Spontaneity and joy  The two seem to go together in children. Children are discovering God’s world for the first time and they find great delight in it. (I’ve seen more spiders than I care to see, so I no longer take much delight in them.) By nature, I’m serious and reserved. When I look at my personal history, though, I can see that part of that nature developed as a defense against being hurt or judged negatively. So I’ve made a decision. I’ve decided that God wants me to take delight in His creation. I need to see it through the eyes of a child and be willing to respond to it like a child. That means being willing to be thought a fool for laughing aloud or skipping in the rain or showing awe when it’s appropriate. My adult response is to suppress the laughter, carry an umbrella, and act nonchalant toward new things. God wants me to be childlike. And I’ve found that life is more enjoyable this way. It continues to be a struggle for me, something I must repeatedly remind myself about, but when I’m successful at it I enjoy life more, and I’m confident that it pleases God.

I am the Bride of Christ
In addition to beginning to understand what it means to be childlike, I’ve begun to have a greater understanding of my position in Christ and before God: Scriptures teaches that I am the Bride of Christ. Not only does God love me, but Jesus is “in love” with me. The Bible says He “delights” in me. When I began to understand how totally, unconditionally and passionately Jesus is in love with me it changed my heart and increased my passion for Him. It also gave me the confidence to be transparent with Him and the courage to be childlike in His presence. It revolutionized my worship of Him and my desire to draw near to Him.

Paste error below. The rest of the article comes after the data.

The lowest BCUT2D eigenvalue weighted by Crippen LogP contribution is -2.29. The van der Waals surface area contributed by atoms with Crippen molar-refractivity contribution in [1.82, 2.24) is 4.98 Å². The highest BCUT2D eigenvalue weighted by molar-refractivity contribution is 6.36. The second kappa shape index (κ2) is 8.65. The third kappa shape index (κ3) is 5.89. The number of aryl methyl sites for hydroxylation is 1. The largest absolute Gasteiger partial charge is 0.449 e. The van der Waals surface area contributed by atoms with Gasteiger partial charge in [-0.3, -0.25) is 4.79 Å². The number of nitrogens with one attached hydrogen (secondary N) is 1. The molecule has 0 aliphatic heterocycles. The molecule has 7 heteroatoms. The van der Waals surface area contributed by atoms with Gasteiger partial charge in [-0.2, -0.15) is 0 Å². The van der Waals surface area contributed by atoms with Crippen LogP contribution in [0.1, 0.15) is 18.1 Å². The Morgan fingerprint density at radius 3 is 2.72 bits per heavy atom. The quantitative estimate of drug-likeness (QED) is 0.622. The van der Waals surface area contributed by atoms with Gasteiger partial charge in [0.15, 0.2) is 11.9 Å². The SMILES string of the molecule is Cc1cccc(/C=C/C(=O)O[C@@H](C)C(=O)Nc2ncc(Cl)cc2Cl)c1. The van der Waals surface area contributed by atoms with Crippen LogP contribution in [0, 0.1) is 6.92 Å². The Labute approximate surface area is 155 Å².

The Transformed Heart
While I have loved the Lord for thirty years, I have only been “in love” with Him for about fifteen. It was about fifteen years ago when I began to study childlikeness and Bride of Christ teachings. That led to studying the topic of worship and pursuing God through worship. The result is that my life has been transformed from the inside out.

In the first article of this series I included a definition of worship by William Temple, the archbishop of Canterbury from 1942 to 1944. It’s somewhat long but it explains how worship transforms the worshipper. I’d like to close the series with the same quote. If you find yourself fitting the description Temple gives in the first sentence, please ask God to help you make worship a priority. It will undoubtedly change your life.

“Both for perplexity and for dulled conscience the remedy is the same; sincere and spiritual worship. For worship is the submission of all our nature to God. It is:
     the quickening of our conscience ………………………. by His holiness;
     the nourishment of mind ………………………………….. with His truth;
     the purifying of imagination ……………………………… by His beauty;
     the opening of the heart …………………………………… to His love;
     the surrender of will ………………………………………… to His purpose
– and all of this gathered up in adoration, the most selfless emotion of which our nature is capable and therefore the chief remedy for that self-centeredness which is our original sin and the source of all actual sin.

Yes – worship in spirit and truth is the way to the solution of perplexity and to the liberation from sin.”

Lord, help me to be one who worships you in spirit and truth.